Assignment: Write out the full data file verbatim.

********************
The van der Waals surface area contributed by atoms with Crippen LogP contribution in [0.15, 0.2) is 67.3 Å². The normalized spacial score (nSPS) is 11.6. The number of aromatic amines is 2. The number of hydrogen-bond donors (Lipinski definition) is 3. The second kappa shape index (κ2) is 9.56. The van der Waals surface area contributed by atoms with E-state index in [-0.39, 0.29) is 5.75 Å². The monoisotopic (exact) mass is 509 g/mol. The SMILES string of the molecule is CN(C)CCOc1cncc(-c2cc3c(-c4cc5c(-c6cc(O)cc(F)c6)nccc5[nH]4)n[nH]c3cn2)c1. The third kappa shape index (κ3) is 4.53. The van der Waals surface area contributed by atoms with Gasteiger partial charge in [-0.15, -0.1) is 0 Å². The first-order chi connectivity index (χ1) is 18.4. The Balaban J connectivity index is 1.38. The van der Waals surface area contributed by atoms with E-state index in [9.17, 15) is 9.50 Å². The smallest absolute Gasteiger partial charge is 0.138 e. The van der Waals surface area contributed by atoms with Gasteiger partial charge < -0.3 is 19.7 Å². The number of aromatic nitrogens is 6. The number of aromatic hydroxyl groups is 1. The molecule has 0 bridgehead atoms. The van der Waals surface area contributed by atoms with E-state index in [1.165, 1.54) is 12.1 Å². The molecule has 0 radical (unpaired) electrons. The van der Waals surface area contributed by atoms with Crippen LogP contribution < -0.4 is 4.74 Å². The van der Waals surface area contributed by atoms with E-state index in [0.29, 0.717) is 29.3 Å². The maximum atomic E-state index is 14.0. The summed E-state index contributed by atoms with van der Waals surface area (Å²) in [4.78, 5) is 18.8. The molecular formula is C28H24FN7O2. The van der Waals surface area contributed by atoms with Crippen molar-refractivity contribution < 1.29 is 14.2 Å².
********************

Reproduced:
The van der Waals surface area contributed by atoms with Crippen LogP contribution in [0.15, 0.2) is 67.3 Å². The normalized spacial score (nSPS) is 11.6. The number of aromatic amines is 2. The number of hydrogen-bond donors (Lipinski definition) is 3. The second kappa shape index (κ2) is 9.56. The van der Waals surface area contributed by atoms with E-state index in [-0.39, 0.29) is 5.75 Å². The monoisotopic (exact) mass is 509 g/mol. The SMILES string of the molecule is CN(C)CCOc1cncc(-c2cc3c(-c4cc5c(-c6cc(O)cc(F)c6)nccc5[nH]4)n[nH]c3cn2)c1. The third kappa shape index (κ3) is 4.53. The van der Waals surface area contributed by atoms with Gasteiger partial charge in [-0.15, -0.1) is 0 Å². The first-order chi connectivity index (χ1) is 18.4. The Balaban J connectivity index is 1.38. The van der Waals surface area contributed by atoms with E-state index in [9.17, 15) is 9.50 Å². The smallest absolute Gasteiger partial charge is 0.138 e. The van der Waals surface area contributed by atoms with Gasteiger partial charge < -0.3 is 19.7 Å². The number of aromatic nitrogens is 6. The number of aromatic hydroxyl groups is 1. The molecule has 0 bridgehead atoms. The van der Waals surface area contributed by atoms with E-state index in [1.165, 1.54) is 12.1 Å². The molecule has 0 radical (unpaired) electrons. The van der Waals surface area contributed by atoms with Crippen LogP contribution < -0.4 is 4.74 Å². The van der Waals surface area contributed by atoms with E-state index in [0.29, 0.717) is 29.3 Å². The maximum atomic E-state index is 14.0. The summed E-state index contributed by atoms with van der Waals surface area (Å²) in [4.78, 5) is 18.8. The molecular formula is C28H24FN7O2. The van der Waals surface area contributed by atoms with Crippen molar-refractivity contribution < 1.29 is 14.2 Å².